Last May, photographer Lorenzo Tugnoli, on assignment for The Washington Post, visited Yemen, reporting on the humanitarian crisis resulting from the ongoing political conflict and the Saudi-led airstrikes that have rocked the country over the last few months and years. His work forms part of this year’s Visa pour l’Image photojournalism festival in Perpignan, France. In the following text, Tugnoli reflects on the contrasting aspects of Yemen’s two major cities, Aden and Sanaa, which have found themselves at the center of the current political and humanitarian crises.

At first, Aden and Sanaa feel like opposite cities. One surrounded by the sea, the other by mountains. The blues and the whites of the Gulf of Aden color the first, while the greens and browns of the mountains and of the old city mark the other.

At a closer look, these differences start to fade. They both feature billboards of bearded heroes and martyrs. Both are dotted by checkpoints and buildings gutted by the war. Teenagers carrying Kalashnikovs and wearing flip-flops roam the two cities, crowd restaurants, man checkpoints. They only wear different uniforms.

Capitals of two halves of a nation at war, both lie on fragile foundations; the two warring parties are both fractured among allies with diverging interests. So a sense of insecurity is always present, and sometimes it explodes into outright violence.

For a photographer, Sanaa is a difficult city to navigate. The Houthi rebels impose an Iranian-style control over journalists: government minder always at your side, hotel staff more concerned about checking your movements than hospitality. And, of course, the psychosis of photography and spies is everywhere. As is the case in Bashar al-Assad’s Syria, people are so suspicious that my government minder actually becomes handy: He would spend all his time giving explanations to anybody who caught a glimpse of my camera.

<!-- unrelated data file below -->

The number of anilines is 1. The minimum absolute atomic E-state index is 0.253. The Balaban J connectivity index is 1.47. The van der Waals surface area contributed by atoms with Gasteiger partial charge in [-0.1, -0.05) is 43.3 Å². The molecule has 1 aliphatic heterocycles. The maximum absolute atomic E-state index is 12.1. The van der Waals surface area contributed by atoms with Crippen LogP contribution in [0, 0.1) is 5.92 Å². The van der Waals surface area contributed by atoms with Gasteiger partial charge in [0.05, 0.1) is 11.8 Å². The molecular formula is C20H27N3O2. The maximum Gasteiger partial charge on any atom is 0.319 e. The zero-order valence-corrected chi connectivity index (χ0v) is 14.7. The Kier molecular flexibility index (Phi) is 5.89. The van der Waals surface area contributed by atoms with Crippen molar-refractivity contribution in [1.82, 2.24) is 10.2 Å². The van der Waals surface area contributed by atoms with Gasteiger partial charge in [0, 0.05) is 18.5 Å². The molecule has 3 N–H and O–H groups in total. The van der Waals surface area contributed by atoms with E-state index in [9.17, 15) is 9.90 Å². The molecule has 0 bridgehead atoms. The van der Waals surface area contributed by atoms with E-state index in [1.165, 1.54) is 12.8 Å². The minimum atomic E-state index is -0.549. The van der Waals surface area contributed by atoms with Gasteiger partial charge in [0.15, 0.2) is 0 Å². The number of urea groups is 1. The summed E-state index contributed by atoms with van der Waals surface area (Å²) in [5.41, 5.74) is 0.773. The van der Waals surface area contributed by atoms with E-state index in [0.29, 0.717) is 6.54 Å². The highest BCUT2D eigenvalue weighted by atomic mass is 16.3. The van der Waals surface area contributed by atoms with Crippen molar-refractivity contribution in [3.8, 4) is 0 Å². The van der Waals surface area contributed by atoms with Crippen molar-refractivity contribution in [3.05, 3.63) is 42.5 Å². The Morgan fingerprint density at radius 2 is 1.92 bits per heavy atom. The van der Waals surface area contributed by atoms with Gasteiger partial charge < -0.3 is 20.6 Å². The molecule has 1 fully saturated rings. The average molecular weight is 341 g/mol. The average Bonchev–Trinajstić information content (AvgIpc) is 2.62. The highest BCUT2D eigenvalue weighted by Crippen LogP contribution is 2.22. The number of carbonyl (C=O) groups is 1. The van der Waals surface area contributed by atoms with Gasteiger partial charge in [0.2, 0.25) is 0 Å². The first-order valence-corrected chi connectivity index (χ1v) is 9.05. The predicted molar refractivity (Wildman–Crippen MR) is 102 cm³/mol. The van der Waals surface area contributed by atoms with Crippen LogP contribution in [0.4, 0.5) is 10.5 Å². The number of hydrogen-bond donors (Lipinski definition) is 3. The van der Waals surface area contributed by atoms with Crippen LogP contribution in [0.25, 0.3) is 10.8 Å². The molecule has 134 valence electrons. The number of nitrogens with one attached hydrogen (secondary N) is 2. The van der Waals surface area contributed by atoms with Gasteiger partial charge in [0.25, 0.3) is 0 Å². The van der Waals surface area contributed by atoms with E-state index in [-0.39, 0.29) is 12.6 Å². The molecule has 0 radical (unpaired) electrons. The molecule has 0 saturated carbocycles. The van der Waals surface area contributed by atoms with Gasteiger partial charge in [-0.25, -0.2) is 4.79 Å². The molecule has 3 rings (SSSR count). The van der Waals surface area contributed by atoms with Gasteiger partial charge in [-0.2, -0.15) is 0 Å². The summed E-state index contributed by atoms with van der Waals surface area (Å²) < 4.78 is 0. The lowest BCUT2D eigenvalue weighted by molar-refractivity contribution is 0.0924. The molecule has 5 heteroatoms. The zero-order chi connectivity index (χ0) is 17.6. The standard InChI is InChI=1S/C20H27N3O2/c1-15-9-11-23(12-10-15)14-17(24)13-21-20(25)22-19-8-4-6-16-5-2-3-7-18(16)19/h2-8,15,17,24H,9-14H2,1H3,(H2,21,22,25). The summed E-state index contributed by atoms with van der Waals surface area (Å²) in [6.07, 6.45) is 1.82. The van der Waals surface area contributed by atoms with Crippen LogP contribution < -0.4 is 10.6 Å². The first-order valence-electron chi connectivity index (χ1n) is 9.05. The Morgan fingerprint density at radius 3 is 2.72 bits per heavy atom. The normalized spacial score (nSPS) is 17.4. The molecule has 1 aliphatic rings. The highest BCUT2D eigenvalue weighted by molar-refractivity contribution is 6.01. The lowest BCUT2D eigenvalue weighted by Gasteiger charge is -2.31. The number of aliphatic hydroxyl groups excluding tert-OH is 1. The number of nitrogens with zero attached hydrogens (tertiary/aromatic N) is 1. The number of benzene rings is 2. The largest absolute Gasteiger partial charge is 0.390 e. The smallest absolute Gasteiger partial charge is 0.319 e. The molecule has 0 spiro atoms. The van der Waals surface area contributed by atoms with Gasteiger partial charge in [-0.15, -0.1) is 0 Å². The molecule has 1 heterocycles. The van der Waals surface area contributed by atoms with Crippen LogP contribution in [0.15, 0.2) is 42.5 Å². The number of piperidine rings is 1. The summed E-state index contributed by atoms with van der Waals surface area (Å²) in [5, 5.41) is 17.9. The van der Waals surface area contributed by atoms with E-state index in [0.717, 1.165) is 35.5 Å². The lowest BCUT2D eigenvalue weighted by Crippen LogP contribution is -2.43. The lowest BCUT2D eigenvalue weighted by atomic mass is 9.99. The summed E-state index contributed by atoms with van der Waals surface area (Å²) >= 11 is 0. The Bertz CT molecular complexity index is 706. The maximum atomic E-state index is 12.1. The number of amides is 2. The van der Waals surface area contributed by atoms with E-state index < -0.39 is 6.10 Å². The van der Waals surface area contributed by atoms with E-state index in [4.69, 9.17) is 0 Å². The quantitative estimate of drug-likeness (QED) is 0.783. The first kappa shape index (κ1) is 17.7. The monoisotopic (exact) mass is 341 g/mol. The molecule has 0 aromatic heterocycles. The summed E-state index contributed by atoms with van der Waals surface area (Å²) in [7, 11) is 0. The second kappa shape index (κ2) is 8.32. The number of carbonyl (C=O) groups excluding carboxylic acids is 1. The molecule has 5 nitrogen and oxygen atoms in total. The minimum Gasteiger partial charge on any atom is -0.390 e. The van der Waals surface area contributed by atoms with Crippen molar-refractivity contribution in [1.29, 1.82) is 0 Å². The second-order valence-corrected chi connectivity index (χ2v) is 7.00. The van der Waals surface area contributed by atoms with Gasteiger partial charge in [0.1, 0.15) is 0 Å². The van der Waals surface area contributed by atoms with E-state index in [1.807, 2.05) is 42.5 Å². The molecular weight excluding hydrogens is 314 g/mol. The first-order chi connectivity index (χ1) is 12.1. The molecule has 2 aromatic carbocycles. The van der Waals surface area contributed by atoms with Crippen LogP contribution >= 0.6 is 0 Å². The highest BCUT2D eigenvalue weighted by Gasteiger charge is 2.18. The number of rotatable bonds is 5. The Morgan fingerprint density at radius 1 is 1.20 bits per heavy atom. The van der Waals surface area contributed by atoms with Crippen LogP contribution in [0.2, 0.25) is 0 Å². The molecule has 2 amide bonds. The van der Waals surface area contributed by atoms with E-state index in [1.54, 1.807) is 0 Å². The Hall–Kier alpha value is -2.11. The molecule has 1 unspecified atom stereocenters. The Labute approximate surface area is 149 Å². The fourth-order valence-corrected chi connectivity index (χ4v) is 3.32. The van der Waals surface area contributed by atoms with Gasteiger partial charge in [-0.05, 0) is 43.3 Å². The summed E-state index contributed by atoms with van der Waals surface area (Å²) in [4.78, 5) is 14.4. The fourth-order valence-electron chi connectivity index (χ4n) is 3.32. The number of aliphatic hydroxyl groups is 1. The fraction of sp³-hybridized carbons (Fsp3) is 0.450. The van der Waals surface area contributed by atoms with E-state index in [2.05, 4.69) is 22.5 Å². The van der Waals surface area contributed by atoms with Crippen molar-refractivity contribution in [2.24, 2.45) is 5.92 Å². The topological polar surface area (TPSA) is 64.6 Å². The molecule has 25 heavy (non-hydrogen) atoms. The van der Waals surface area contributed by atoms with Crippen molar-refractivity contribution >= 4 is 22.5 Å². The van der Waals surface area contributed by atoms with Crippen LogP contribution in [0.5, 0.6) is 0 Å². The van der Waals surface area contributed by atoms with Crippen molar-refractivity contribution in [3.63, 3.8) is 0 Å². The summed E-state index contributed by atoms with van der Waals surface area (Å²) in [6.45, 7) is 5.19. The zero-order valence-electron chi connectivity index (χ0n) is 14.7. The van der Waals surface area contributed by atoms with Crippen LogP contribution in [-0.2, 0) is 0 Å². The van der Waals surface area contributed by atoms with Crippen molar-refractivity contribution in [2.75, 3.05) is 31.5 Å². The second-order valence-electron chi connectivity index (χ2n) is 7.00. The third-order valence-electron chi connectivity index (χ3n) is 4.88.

As soon as I step out of the car, every soldier in sight needs to see official authorizations, ask what I am doing or just have a chat to make sure I am acknowledging their authority. Unfortunately, the authenticity of a place is sometimes gone before I am allowed to raise my camera.

Aden, at first glance, appears more relaxed. Markets are stocked up, even if the good are often too expensive for many. There are no Saudi airstrikes, yet the war doesn’t feel that far away. Hospitals are understaffed and overwhelmed by malnourished refugees, and just outside the city, refugee camps are growing by the day.

Even the city center is unstable. One evening, we walked in a crowded area of town where young people gather in stylish cafes or around pool tables placed on the side of the road; a few days later, we found out that one of the latest targeted assassinations was carried out on the same street.

As often happens in an unstable country, its people are far more welcoming and gentle than its politicians.

Curious residents of the old city of Sanaa were welcoming to the Western-looking photographer even if the “Death to America” graffiti were sprayed on every shop and house. One young man who approached me wanted to practice his English, boasting about his Facebook friends in the United States.

The Yemenis are particularly sweet and welcoming people.

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